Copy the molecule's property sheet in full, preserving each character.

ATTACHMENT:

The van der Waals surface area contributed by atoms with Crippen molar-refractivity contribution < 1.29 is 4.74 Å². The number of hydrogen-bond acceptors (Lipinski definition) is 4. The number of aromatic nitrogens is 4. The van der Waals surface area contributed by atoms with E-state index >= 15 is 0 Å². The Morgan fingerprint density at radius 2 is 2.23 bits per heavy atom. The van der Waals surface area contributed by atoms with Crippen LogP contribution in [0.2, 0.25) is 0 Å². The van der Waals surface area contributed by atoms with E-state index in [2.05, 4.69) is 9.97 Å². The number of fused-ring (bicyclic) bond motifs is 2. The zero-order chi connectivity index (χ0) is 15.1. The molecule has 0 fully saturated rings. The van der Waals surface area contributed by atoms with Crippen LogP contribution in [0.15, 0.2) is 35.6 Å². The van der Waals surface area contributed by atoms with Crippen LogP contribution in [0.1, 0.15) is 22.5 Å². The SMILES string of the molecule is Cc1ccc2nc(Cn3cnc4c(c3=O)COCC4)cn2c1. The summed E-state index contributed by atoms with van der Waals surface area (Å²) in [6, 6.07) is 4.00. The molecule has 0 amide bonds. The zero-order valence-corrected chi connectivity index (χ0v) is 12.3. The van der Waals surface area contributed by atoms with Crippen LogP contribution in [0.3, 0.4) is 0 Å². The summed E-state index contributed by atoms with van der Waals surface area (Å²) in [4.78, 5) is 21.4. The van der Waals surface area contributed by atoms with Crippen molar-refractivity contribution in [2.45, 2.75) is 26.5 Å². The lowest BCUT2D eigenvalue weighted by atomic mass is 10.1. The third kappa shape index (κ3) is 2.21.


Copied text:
The van der Waals surface area contributed by atoms with Crippen molar-refractivity contribution < 1.29 is 4.74 Å². The number of hydrogen-bond acceptors (Lipinski definition) is 4. The number of aromatic nitrogens is 4. The van der Waals surface area contributed by atoms with E-state index >= 15 is 0 Å². The Morgan fingerprint density at radius 2 is 2.23 bits per heavy atom. The van der Waals surface area contributed by atoms with Crippen LogP contribution in [0.2, 0.25) is 0 Å². The van der Waals surface area contributed by atoms with E-state index in [2.05, 4.69) is 9.97 Å². The number of fused-ring (bicyclic) bond motifs is 2. The zero-order chi connectivity index (χ0) is 15.1. The molecule has 0 fully saturated rings. The van der Waals surface area contributed by atoms with Crippen LogP contribution in [0.15, 0.2) is 35.6 Å². The van der Waals surface area contributed by atoms with Crippen LogP contribution in [0.1, 0.15) is 22.5 Å². The SMILES string of the molecule is Cc1ccc2nc(Cn3cnc4c(c3=O)COCC4)cn2c1. The summed E-state index contributed by atoms with van der Waals surface area (Å²) in [6, 6.07) is 4.00. The molecule has 0 amide bonds. The zero-order valence-corrected chi connectivity index (χ0v) is 12.3. The van der Waals surface area contributed by atoms with Crippen LogP contribution in [0.3, 0.4) is 0 Å². The summed E-state index contributed by atoms with van der Waals surface area (Å²) in [4.78, 5) is 21.4. The van der Waals surface area contributed by atoms with Crippen molar-refractivity contribution in [2.45, 2.75) is 26.5 Å². The lowest BCUT2D eigenvalue weighted by atomic mass is 10.1. The third kappa shape index (κ3) is 2.21.